A mobile app or mobile application is a computer program or software application designed to run on a mobile device such as a phone/tablet or watch. Apps were originally intended for productivity assistance such as Email, calendar, and contact databases, but the public demand for apps caused rapid expansion into other areas such as mobile games, factory automation, GPS and location-based services, order-tracking, and ticket purchases, so that there are now millions of apps available. Apps are generally downloaded from application distribution platforms which are operated by the owner of the mobile operating system, such as the App Store (iOS) or Google Play Store. Some apps are free, and others have a price, with the profit being split between the application's creator and the distribution platform. Mobile applications often stand in contrast to desktop applications which are designed to run on desktop computers, and web applications which run in mobile web browsers rather than directly on the mobile device.

In 2009, technology columnist David Pogue said that newer smartphones could be nicknamed "app phones" to distinguish them from earlier less-sophisticated smartphones. The term "app", short for "software application", has since become very popular; in 2010, it was listed as "Word of the Year" by the American Dialect Society.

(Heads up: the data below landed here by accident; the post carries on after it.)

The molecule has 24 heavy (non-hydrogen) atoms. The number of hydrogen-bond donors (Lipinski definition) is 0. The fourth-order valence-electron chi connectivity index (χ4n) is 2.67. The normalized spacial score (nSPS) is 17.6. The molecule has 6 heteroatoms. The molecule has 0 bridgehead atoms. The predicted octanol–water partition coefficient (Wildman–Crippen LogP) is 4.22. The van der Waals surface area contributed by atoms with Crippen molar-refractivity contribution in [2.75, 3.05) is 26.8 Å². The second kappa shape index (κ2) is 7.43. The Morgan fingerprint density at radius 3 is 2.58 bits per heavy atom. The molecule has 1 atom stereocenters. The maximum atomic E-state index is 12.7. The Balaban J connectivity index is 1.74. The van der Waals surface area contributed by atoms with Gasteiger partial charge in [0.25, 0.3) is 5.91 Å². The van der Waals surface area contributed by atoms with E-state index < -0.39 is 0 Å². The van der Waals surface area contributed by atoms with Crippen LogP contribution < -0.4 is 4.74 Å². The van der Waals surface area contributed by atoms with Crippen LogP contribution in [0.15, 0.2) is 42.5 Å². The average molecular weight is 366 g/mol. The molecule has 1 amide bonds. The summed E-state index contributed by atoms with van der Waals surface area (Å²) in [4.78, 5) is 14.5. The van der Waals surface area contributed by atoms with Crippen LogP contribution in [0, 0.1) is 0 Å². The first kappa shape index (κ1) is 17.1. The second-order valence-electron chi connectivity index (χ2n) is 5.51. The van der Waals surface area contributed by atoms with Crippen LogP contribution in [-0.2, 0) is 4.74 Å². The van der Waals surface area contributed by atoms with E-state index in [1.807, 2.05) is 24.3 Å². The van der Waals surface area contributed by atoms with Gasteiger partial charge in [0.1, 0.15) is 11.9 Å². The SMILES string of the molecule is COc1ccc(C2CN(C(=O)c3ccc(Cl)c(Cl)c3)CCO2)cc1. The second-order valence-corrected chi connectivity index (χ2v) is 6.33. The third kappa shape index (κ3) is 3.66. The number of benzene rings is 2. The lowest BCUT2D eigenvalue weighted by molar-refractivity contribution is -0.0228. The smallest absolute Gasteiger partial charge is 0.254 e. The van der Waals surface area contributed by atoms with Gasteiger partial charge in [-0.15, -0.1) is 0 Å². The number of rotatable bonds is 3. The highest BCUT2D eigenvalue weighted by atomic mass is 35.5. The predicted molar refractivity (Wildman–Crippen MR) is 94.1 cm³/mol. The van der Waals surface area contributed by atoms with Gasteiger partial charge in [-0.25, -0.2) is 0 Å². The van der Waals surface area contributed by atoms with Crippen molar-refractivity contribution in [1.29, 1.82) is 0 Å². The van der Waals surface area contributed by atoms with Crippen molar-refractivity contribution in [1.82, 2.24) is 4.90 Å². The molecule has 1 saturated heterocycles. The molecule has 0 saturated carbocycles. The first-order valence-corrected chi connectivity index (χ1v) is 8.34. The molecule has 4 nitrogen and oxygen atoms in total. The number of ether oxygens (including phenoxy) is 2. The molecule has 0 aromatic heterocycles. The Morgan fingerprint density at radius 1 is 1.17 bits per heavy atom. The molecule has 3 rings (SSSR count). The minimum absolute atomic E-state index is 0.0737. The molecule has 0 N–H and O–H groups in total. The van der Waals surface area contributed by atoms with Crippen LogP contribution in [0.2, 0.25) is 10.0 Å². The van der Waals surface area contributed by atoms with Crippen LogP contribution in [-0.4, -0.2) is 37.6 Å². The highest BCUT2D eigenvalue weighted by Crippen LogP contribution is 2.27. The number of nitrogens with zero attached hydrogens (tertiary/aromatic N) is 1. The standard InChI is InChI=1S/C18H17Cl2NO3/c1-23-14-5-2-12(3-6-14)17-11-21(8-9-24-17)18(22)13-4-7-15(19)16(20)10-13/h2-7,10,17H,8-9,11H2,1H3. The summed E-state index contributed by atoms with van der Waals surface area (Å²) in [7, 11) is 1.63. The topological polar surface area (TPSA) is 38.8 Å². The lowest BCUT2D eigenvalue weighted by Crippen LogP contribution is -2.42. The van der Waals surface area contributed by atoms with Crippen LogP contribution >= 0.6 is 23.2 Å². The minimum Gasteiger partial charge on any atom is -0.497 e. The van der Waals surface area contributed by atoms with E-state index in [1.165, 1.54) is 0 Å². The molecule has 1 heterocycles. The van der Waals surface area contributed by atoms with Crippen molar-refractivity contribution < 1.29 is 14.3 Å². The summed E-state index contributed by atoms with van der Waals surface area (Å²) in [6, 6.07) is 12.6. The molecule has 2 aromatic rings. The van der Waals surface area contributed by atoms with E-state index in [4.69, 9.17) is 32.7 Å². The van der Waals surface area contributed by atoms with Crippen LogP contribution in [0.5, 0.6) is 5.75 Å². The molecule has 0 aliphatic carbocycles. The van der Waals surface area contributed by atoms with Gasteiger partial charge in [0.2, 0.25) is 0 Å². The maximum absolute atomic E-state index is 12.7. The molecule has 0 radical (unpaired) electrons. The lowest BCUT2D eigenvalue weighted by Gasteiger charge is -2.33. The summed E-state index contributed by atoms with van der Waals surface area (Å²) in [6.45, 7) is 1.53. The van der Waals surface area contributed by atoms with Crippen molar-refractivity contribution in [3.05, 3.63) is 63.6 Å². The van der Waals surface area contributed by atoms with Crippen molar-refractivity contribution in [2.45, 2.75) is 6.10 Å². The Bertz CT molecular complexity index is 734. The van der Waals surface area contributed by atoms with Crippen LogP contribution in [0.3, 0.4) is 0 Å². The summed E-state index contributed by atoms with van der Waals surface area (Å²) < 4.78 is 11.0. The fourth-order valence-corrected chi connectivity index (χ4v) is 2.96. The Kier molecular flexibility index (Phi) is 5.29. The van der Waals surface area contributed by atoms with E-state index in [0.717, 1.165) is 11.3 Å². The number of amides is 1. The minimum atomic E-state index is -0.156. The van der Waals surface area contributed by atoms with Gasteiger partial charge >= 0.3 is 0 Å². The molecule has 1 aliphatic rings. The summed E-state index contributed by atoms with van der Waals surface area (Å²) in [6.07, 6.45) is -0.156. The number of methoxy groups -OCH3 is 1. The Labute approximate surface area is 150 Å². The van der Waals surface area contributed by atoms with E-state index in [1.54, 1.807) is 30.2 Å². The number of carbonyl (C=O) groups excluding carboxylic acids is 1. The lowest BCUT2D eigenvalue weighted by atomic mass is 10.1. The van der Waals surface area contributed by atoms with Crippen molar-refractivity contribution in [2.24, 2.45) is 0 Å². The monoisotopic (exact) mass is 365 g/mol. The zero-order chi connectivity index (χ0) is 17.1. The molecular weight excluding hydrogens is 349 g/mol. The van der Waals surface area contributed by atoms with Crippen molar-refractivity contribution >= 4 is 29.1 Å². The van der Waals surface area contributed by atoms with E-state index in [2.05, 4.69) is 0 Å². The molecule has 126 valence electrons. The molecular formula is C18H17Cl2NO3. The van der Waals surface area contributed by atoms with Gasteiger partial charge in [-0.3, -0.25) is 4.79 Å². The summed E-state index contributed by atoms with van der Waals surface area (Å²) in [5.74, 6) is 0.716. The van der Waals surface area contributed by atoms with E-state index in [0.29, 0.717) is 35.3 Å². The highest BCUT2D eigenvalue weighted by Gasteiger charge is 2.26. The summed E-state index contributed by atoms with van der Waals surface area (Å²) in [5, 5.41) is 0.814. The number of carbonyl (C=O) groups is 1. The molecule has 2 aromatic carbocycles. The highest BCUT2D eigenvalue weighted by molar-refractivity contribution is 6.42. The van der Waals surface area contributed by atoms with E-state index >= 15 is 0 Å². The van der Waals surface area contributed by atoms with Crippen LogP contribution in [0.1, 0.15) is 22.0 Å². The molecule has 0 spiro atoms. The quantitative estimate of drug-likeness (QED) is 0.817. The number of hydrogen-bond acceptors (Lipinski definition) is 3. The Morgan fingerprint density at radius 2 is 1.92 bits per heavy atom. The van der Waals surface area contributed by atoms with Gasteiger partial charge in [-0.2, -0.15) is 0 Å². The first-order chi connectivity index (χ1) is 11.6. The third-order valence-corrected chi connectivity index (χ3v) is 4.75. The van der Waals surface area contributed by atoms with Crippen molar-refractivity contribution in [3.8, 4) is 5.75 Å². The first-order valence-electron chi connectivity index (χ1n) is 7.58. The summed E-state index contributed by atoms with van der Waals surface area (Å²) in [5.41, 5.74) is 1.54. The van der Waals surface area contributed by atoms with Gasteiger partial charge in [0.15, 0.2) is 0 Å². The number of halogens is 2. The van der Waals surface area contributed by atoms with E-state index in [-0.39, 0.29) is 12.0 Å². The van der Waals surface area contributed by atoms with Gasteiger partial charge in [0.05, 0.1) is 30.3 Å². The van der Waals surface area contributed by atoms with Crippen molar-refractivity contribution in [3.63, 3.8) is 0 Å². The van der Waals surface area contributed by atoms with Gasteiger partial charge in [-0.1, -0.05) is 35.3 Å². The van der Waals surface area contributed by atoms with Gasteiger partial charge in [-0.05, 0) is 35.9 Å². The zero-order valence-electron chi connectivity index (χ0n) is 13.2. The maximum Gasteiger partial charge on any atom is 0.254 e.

Mobile application management

Mobile application management (MAM) describes software and services responsible for provisioning and controlling access to internally developed and commercially available mobile apps used in business settings on both company-provided and “bring your own” smartphones and tablet computers.

Mobile application management provides granular controls at the application level that enable administrators to manage and secure app data. MAM differs from mobile device management (MDM), which focuses on controlling the entire device and requires that users enroll their device and install a service agent.While some enterprise mobility management (EMM) suites include a MAM function, their capabilities may be limited in comparison to stand-alone MAM solutions because EMM suites require a device management profile in order to enable app management capabilities.

Mobile commerce

The phrase mobile commerce was originally coined in 1997 by Kevin Duffey at the launch of the Global Mobile Commerce Forum, to mean "the delivery of electronic commerce capabilities directly into the consumer’s hand, anywhere, via wireless technology." Many choose to think of Mobile Commerce as meaning "a retail outlet in your customer’s pocket."

Mobile commerce is worth US$230 billion, with Asia representing almost half of the market, and has been forecast to reach US$700 billion in 2017.